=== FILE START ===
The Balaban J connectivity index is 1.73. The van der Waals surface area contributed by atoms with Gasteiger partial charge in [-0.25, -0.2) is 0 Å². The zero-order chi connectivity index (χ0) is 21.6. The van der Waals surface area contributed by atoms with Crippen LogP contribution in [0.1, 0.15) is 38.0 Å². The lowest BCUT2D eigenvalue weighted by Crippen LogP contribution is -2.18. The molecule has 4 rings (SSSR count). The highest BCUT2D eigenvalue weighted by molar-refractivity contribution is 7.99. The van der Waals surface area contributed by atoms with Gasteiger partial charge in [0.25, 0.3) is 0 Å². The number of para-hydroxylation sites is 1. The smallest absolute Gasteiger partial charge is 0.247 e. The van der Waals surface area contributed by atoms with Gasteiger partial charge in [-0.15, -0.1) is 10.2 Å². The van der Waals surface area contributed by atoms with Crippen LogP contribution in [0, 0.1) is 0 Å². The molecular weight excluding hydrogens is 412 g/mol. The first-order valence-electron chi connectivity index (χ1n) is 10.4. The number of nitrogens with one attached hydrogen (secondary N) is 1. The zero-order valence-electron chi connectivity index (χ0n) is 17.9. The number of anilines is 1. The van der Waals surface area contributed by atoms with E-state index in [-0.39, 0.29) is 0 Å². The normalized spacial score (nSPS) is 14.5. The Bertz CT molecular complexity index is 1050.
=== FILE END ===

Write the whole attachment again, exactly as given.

The Balaban J connectivity index is 1.73. The van der Waals surface area contributed by atoms with Gasteiger partial charge in [-0.25, -0.2) is 0 Å². The zero-order chi connectivity index (χ0) is 21.6. The van der Waals surface area contributed by atoms with Crippen LogP contribution in [0.1, 0.15) is 38.0 Å². The lowest BCUT2D eigenvalue weighted by Crippen LogP contribution is -2.18. The molecule has 4 rings (SSSR count). The highest BCUT2D eigenvalue weighted by molar-refractivity contribution is 7.99. The van der Waals surface area contributed by atoms with Gasteiger partial charge in [0.25, 0.3) is 0 Å². The number of para-hydroxylation sites is 1. The smallest absolute Gasteiger partial charge is 0.247 e. The van der Waals surface area contributed by atoms with Gasteiger partial charge in [-0.15, -0.1) is 10.2 Å². The van der Waals surface area contributed by atoms with Crippen LogP contribution in [0, 0.1) is 0 Å². The molecular weight excluding hydrogens is 412 g/mol. The first-order valence-electron chi connectivity index (χ1n) is 10.4. The number of nitrogens with one attached hydrogen (secondary N) is 1. The zero-order valence-electron chi connectivity index (χ0n) is 17.9. The number of anilines is 1. The van der Waals surface area contributed by atoms with E-state index in [-0.39, 0.29) is 0 Å². The normalized spacial score (nSPS) is 14.5. The Bertz CT molecular complexity index is 1050.